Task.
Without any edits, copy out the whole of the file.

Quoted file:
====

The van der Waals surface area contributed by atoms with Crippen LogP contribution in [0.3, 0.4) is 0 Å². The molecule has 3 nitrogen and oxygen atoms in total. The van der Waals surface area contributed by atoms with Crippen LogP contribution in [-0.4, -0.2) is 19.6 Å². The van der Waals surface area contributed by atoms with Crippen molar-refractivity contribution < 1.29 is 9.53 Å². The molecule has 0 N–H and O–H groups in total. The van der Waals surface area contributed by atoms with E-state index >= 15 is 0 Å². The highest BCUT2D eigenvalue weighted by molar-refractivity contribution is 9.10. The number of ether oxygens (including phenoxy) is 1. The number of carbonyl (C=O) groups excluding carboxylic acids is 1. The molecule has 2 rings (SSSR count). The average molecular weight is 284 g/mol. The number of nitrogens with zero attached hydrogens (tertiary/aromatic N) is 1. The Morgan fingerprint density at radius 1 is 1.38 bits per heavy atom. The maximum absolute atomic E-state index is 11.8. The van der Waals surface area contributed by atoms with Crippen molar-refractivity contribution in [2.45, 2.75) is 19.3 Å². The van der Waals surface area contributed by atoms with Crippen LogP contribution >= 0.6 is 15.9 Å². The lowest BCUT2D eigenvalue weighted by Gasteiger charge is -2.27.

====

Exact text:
The van der Waals surface area contributed by atoms with Crippen LogP contribution in [0.3, 0.4) is 0 Å². The molecule has 3 nitrogen and oxygen atoms in total. The van der Waals surface area contributed by atoms with Crippen LogP contribution in [-0.4, -0.2) is 19.6 Å². The van der Waals surface area contributed by atoms with Crippen molar-refractivity contribution < 1.29 is 9.53 Å². The molecule has 0 N–H and O–H groups in total. The van der Waals surface area contributed by atoms with E-state index >= 15 is 0 Å². The highest BCUT2D eigenvalue weighted by molar-refractivity contribution is 9.10. The number of ether oxygens (including phenoxy) is 1. The number of carbonyl (C=O) groups excluding carboxylic acids is 1. The molecule has 2 rings (SSSR count). The average molecular weight is 284 g/mol. The number of nitrogens with zero attached hydrogens (tertiary/aromatic N) is 1. The Morgan fingerprint density at radius 1 is 1.38 bits per heavy atom. The maximum absolute atomic E-state index is 11.8. The van der Waals surface area contributed by atoms with Crippen molar-refractivity contribution in [2.45, 2.75) is 19.3 Å². The van der Waals surface area contributed by atoms with Crippen LogP contribution >= 0.6 is 15.9 Å². The lowest BCUT2D eigenvalue weighted by Gasteiger charge is -2.27.